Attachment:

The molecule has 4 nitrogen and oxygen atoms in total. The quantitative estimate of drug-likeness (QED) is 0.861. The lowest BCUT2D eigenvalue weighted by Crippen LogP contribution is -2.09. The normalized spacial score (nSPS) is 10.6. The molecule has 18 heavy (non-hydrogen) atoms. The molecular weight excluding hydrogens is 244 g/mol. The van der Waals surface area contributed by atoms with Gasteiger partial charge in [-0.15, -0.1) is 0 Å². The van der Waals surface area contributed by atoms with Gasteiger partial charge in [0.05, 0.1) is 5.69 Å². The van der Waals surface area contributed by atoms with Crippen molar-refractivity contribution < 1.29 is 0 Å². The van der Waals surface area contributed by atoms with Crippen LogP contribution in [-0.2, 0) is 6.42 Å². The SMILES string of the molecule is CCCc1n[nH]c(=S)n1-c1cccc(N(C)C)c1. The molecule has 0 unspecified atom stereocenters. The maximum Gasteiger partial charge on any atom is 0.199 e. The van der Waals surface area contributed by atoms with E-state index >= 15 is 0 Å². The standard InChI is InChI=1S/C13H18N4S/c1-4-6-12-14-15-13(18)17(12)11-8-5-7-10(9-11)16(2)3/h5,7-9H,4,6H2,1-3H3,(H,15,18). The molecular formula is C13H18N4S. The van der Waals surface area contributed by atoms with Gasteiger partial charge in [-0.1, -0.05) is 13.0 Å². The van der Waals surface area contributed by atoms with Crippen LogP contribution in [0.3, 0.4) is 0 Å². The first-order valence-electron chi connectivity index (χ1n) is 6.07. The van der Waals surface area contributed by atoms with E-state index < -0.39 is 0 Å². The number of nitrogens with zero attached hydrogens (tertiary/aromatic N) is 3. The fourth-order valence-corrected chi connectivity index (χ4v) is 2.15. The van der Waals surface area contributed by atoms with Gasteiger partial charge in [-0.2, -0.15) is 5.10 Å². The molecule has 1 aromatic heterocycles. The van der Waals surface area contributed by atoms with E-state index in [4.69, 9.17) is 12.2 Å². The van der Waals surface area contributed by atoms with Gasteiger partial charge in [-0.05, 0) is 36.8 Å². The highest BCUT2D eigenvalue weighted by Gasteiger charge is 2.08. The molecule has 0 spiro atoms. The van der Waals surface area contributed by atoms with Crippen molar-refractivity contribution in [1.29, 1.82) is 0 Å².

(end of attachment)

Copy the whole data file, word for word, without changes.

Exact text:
The molecule has 4 nitrogen and oxygen atoms in total. The quantitative estimate of drug-likeness (QED) is 0.861. The lowest BCUT2D eigenvalue weighted by Crippen LogP contribution is -2.09. The normalized spacial score (nSPS) is 10.6. The molecule has 18 heavy (non-hydrogen) atoms. The molecular weight excluding hydrogens is 244 g/mol. The van der Waals surface area contributed by atoms with Gasteiger partial charge in [-0.15, -0.1) is 0 Å². The van der Waals surface area contributed by atoms with Gasteiger partial charge in [0.05, 0.1) is 5.69 Å². The van der Waals surface area contributed by atoms with Crippen molar-refractivity contribution < 1.29 is 0 Å². The van der Waals surface area contributed by atoms with Crippen LogP contribution in [-0.2, 0) is 6.42 Å². The SMILES string of the molecule is CCCc1n[nH]c(=S)n1-c1cccc(N(C)C)c1. The molecule has 0 unspecified atom stereocenters. The maximum Gasteiger partial charge on any atom is 0.199 e. The van der Waals surface area contributed by atoms with E-state index >= 15 is 0 Å². The standard InChI is InChI=1S/C13H18N4S/c1-4-6-12-14-15-13(18)17(12)11-8-5-7-10(9-11)16(2)3/h5,7-9H,4,6H2,1-3H3,(H,15,18). The molecular formula is C13H18N4S. The van der Waals surface area contributed by atoms with Gasteiger partial charge in [-0.1, -0.05) is 13.0 Å². The van der Waals surface area contributed by atoms with Crippen LogP contribution in [0.3, 0.4) is 0 Å². The first-order valence-electron chi connectivity index (χ1n) is 6.07. The van der Waals surface area contributed by atoms with E-state index < -0.39 is 0 Å². The number of nitrogens with zero attached hydrogens (tertiary/aromatic N) is 3. The fourth-order valence-corrected chi connectivity index (χ4v) is 2.15. The van der Waals surface area contributed by atoms with Gasteiger partial charge in [-0.2, -0.15) is 5.10 Å². The molecule has 1 aromatic heterocycles. The van der Waals surface area contributed by atoms with E-state index in [4.69, 9.17) is 12.2 Å². The van der Waals surface area contributed by atoms with Gasteiger partial charge in [-0.05, 0) is 36.8 Å². The highest BCUT2D eigenvalue weighted by Gasteiger charge is 2.08. The molecule has 0 spiro atoms. The van der Waals surface area contributed by atoms with Crippen molar-refractivity contribution in [1.29, 1.82) is 0 Å².